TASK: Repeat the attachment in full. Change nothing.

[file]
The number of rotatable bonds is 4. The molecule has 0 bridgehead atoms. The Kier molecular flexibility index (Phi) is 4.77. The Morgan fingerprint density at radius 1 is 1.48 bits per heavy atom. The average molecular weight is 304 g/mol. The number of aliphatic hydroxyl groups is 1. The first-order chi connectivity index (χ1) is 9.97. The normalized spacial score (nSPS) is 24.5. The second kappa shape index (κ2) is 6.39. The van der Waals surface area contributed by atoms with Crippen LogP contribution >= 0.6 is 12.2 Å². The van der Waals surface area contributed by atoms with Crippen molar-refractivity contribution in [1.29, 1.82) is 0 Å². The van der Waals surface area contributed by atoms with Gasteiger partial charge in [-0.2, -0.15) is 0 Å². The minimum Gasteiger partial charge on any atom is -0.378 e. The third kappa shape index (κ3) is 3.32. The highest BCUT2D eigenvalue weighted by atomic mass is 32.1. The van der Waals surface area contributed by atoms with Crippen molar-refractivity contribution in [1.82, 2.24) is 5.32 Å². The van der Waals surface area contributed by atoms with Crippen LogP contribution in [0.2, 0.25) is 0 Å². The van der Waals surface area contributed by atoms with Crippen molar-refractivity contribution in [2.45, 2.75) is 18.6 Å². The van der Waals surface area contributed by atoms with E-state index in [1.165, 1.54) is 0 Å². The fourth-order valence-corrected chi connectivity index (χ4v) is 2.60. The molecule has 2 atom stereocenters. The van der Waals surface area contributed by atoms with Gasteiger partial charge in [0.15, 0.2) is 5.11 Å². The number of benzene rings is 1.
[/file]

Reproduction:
The number of rotatable bonds is 4. The molecule has 0 bridgehead atoms. The Kier molecular flexibility index (Phi) is 4.77. The Morgan fingerprint density at radius 1 is 1.48 bits per heavy atom. The average molecular weight is 304 g/mol. The number of aliphatic hydroxyl groups is 1. The first-order chi connectivity index (χ1) is 9.97. The normalized spacial score (nSPS) is 24.5. The second kappa shape index (κ2) is 6.39. The van der Waals surface area contributed by atoms with Crippen LogP contribution >= 0.6 is 12.2 Å². The van der Waals surface area contributed by atoms with Crippen molar-refractivity contribution in [1.29, 1.82) is 0 Å². The van der Waals surface area contributed by atoms with Gasteiger partial charge in [-0.2, -0.15) is 0 Å². The minimum Gasteiger partial charge on any atom is -0.378 e. The third kappa shape index (κ3) is 3.32. The highest BCUT2D eigenvalue weighted by atomic mass is 32.1. The van der Waals surface area contributed by atoms with Crippen molar-refractivity contribution in [1.82, 2.24) is 5.32 Å². The van der Waals surface area contributed by atoms with Crippen LogP contribution in [0.2, 0.25) is 0 Å². The van der Waals surface area contributed by atoms with Crippen molar-refractivity contribution in [2.45, 2.75) is 18.6 Å². The van der Waals surface area contributed by atoms with E-state index in [1.165, 1.54) is 0 Å². The fourth-order valence-corrected chi connectivity index (χ4v) is 2.60. The molecule has 2 atom stereocenters. The van der Waals surface area contributed by atoms with Gasteiger partial charge in [0.15, 0.2) is 5.11 Å². The number of benzene rings is 1.